Comet is pressuring landlords to slash its annual rental bill of £77m just days after the private equity firm OpCapita paid a token £2 for the beleaguered electricals chain.
Property executives at the 248-store retailer have stepped up their demands for monthly rents since the deal was completed in the first week of February, which involved owner Kesa in effect paying OpCapita £50m to take the loss-making chain off its hands.
While such rent requests by struggling retailers are relatively common, it is understood that, as part of its due diligence on the chain, OpCapita has also graded Comet's stores into A, B and C categories.
It is thought that Comet could seek to renegotiate rents on many of its stores. But the retailer has also tested the appetite of landlords to take the least profitable stores off its hands, in addition to earmarking the weakest shops for possible closure when their leases expire.
The electricals retailer's new owner has denied that large-scale store closures are on the cards. A Comet spokesman said: "There are no plans under OpCapita ownership to close stores beyond the handful of stores where Kesa had already taken the decision not to renew the lease".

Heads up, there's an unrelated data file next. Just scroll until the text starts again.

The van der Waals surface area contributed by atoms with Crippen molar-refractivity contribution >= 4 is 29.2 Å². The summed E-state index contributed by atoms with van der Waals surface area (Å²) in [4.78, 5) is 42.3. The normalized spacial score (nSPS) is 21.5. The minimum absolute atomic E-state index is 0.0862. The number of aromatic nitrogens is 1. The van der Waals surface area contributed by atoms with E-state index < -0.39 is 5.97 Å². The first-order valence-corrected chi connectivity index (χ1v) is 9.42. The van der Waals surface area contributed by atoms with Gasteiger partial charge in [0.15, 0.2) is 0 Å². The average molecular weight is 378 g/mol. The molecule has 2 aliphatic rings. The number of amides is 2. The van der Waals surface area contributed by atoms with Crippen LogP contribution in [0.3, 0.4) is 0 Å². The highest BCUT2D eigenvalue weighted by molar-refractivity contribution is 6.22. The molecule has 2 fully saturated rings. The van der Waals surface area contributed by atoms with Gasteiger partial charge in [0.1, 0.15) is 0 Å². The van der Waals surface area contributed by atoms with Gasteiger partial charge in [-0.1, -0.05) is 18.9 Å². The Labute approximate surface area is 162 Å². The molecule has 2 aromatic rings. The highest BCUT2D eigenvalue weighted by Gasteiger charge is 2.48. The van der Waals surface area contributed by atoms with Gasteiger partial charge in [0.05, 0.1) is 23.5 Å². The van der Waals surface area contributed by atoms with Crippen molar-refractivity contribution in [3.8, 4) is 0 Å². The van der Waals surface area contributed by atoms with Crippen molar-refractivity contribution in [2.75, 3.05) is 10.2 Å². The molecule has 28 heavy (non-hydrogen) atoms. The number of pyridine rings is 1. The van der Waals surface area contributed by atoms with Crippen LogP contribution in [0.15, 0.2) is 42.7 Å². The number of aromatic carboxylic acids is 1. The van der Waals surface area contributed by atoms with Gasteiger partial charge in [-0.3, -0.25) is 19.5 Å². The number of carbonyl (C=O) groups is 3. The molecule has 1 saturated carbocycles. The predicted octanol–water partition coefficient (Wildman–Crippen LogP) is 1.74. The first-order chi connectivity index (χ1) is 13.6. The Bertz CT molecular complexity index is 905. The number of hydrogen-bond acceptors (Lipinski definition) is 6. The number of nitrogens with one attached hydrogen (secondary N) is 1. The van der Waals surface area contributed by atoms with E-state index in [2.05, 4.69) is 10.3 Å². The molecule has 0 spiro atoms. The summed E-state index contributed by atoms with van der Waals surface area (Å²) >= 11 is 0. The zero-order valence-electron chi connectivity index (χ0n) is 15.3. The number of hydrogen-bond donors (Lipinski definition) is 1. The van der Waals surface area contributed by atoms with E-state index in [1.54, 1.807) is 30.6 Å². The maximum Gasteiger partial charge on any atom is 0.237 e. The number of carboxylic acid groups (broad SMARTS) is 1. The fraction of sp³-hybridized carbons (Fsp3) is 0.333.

Nevertheless, the recent activity by Comet's property team is the latest example of the cost-cutting measures that OpCapita is pushing through as it seeks to turn around the chain's fortunes.
Comet suffered a dreadful Christmas, with its like-for-like sales plummeting by 14.5 per cent between 1 November and 8 January. This fall came on the back of a calamitous loss of €25.7m over the half year to 31 October.
On Thursday, Comet told staff of its plans to axe at least 450 repair and support roles. Bob Darke, the retailer's chief executive, said: "The proposal to reduce staff numbers has been a very tough decision to make. But significant savings are required to secure the long-term viability of our business."
The company said the measures were to align it with other electrical retailers by reducing its investment in electrical field repairs "to focus resources more single-mindedly on store operations".
Meanwhile the Korean television giant Samsung has yet to complete a long-term supply agreement with Comet. The issue is thought to relate to the Korean company securing trade credit insurance to supply the retailer.
Comet's rivals have also found the going tough over the past year. The US giant Best Buy exited its 11 UK stores last month. Dixons Retail, which owns Currys and PC World, saw underlying sales in the UK and Ireland fall by 7 per cent for the 12 weeks to 7 January.Reuse content